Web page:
On occasion, third-party due diligence also refers to the process where parties who are independent to the transaction carry out research on behalf of the buyer and request documents from sellers. Often, companies will provide pieces of software and tools that can be used to vet individuals and companies around the world. This can part-automate the due diligence process and help identify any legal, ethical, or financial issues, or other red flags.

For selling a business

Anyone who is selling a business must be prepared for the due diligence process to take place. This means that they should endeavor to get as much paperwork and information together in advance of a sale.

As we mentioned earlier, the scope and the extent to which due diligence is carried out will largely depend on the buyer’s specific requirements and the size of the deal. But, to ensure the process goes as smoothly as possible, the seller should gather the following documents together, in case the buyer asks for them:

  • Statutory records and documents
  • Tax documents
  • Information on the legal structure of the business
  • Information regarding the shareholding position
  • Documents that clearly show how staff are engaged and classified. This should include information regarding their roles and responsibilities
  • Proof that your trademarks, company name, domain name, and other forms of intellectual property are properly protected
  • Copies of business contracts

You should also be aware that the buyer may inquire about tax, business accounts, finance, assets and property owned, environmental information, IT systems, and proof of regulatory compliance.

For IPOs

An Initial Public Offering (IPO) represents the first time a private company makes its shares available for trade on a public stock exchange. As part of the IPO process, private companies must perform due diligence to ensure that they’ve met all the requirements for going public.

As you may expect, the due diligence process in these scenarios can be complex and wide ranging. As a result, it can be lengthy and a lot of information must be shared. This is to ensure that the company carrying out the IPO has a thorough understanding of the factors that may either positively or negatively affect their success.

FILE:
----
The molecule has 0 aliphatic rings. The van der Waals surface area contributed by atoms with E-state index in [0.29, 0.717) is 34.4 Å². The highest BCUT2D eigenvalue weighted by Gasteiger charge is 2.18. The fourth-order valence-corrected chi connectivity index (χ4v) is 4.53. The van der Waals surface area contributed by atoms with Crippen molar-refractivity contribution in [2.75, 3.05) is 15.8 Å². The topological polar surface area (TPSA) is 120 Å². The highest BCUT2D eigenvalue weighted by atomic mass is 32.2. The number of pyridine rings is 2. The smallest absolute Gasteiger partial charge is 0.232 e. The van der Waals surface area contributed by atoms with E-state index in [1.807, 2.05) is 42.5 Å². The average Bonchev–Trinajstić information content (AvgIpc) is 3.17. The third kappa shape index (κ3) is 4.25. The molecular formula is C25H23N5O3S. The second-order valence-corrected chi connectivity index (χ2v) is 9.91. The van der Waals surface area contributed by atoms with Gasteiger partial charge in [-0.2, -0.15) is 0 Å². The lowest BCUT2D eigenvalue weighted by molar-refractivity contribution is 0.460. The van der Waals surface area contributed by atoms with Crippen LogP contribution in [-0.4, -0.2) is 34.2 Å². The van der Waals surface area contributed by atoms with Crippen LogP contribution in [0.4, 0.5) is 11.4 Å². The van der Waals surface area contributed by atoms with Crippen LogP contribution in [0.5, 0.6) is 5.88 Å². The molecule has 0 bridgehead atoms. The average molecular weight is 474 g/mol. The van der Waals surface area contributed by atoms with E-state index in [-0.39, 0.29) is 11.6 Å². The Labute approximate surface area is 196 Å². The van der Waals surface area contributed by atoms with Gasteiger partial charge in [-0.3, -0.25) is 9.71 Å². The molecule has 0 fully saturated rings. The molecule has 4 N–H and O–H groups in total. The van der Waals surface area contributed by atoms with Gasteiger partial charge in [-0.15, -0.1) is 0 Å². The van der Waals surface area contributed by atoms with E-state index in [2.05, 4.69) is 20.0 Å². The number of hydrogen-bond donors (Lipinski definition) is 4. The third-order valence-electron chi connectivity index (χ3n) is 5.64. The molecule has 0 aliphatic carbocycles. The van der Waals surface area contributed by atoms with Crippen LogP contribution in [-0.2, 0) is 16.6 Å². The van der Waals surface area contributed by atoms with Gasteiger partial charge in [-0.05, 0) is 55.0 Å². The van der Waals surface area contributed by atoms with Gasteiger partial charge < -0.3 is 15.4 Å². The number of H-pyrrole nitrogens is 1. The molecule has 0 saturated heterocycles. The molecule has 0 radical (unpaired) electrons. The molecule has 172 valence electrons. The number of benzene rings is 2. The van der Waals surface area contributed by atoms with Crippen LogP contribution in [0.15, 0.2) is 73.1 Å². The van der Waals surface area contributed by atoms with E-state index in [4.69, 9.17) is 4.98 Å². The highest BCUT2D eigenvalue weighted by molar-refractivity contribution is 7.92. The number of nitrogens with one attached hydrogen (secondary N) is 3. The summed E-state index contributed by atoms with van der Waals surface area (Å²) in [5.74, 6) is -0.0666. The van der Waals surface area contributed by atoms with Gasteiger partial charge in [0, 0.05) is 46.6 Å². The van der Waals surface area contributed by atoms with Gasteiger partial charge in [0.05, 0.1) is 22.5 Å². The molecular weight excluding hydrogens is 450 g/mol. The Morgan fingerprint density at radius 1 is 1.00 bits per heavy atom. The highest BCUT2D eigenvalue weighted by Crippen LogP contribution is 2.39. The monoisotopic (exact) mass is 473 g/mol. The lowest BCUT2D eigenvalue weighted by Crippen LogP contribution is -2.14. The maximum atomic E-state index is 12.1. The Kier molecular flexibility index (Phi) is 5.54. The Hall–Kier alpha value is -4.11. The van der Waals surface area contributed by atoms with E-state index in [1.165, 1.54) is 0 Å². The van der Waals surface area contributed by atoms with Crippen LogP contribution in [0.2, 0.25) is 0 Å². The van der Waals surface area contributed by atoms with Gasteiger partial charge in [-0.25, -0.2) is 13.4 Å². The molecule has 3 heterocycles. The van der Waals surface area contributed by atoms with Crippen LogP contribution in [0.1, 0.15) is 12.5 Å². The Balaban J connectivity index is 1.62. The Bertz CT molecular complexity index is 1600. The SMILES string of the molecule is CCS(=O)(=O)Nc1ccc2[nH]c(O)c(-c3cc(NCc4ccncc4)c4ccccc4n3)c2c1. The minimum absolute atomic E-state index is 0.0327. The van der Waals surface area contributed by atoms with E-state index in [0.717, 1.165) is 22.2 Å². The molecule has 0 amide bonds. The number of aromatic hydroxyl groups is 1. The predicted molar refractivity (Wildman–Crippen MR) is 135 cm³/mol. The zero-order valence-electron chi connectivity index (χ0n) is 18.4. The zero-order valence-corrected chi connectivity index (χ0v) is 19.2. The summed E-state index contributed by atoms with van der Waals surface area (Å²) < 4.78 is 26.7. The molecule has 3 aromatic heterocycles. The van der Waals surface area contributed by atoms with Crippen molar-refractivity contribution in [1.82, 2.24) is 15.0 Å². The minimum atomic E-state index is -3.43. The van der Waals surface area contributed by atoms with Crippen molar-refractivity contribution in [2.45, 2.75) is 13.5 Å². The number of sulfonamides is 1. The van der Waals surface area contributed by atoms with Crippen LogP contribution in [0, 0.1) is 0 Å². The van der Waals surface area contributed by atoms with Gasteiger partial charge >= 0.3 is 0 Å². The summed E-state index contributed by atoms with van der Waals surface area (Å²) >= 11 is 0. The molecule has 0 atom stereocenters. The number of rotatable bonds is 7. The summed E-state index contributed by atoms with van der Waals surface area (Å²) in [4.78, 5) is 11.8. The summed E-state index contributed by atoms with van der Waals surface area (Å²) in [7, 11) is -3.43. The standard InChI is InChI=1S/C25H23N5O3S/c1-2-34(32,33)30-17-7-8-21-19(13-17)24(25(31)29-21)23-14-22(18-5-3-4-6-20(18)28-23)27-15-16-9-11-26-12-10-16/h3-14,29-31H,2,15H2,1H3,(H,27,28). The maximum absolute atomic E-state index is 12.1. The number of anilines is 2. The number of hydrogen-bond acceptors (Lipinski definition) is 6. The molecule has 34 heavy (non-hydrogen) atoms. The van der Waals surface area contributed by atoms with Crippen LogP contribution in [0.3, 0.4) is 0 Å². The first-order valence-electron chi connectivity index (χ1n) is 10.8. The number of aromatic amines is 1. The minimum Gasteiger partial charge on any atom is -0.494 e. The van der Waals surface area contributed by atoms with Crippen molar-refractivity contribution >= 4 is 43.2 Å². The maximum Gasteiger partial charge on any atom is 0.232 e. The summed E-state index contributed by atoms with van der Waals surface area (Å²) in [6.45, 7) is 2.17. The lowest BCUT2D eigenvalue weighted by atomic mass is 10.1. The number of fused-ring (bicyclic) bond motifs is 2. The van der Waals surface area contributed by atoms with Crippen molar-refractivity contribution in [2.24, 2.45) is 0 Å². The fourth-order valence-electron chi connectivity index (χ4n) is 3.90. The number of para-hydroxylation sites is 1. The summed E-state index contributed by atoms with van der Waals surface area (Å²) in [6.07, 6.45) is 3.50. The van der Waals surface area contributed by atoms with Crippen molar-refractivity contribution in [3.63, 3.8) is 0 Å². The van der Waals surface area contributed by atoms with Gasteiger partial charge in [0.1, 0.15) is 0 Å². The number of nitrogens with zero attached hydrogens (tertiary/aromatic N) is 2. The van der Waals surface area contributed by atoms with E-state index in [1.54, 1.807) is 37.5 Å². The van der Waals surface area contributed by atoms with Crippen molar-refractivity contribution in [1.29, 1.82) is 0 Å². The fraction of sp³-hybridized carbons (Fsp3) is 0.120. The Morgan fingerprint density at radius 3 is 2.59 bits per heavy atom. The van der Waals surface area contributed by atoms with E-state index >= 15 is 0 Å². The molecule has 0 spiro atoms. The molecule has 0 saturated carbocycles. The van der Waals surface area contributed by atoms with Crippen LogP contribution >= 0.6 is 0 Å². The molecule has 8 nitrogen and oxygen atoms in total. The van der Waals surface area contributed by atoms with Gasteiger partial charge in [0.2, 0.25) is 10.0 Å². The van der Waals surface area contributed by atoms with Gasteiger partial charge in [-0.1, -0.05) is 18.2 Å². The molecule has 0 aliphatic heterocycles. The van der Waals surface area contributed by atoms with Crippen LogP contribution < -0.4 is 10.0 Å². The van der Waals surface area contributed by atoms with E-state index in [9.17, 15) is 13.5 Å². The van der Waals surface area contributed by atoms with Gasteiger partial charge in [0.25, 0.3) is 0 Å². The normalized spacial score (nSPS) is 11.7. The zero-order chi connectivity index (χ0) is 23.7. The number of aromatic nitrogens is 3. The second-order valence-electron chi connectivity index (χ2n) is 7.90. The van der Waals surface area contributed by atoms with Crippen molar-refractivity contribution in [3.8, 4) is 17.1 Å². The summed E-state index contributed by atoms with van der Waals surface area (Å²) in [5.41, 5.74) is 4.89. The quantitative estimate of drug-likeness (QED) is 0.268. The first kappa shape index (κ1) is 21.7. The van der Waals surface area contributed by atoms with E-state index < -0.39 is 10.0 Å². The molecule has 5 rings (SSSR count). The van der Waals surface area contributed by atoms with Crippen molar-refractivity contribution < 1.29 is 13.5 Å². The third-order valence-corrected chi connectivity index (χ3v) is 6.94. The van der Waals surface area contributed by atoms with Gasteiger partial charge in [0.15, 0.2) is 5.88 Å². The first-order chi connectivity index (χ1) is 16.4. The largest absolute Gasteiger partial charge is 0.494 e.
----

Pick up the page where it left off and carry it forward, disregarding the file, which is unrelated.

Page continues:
Before the IPO, the business must gather information regarding their:

  • Organizational data, such as their articles of incorporation and a list of shareholders and committees
  • Licensing and taxation data, such as business licenses and annual tax returns
  • Board and employee information, including an employee list and information about employee status, including each employee’s position and salary
  • Financial information, such as a list of financial accounts and copies of financial analysis reports
  • Customer/service information, such as copies of consumer complaints and copies of the company’s trading policies
  • Company property, including a list of business locations, trademarks and copyrights, and approved patents and real estate agreements

Speak with the B2B due diligence experts at Veriff

By carrying out an appropriate level of due diligence, you can ensure that your company meets its regulatory obligations, prevents itself from entering a potentially risky situation, and makes sound financial choices.

If you’re interested in discovering more about conducting due diligence, then speak with the B2B due diligence experts at Veriff today. We’ve created a range of identity verification and AML and KYC compliance solutions that can help you with the due diligence process and would love to explain exactly how we can help you and your business. Get in touch for a free and personalized demo today.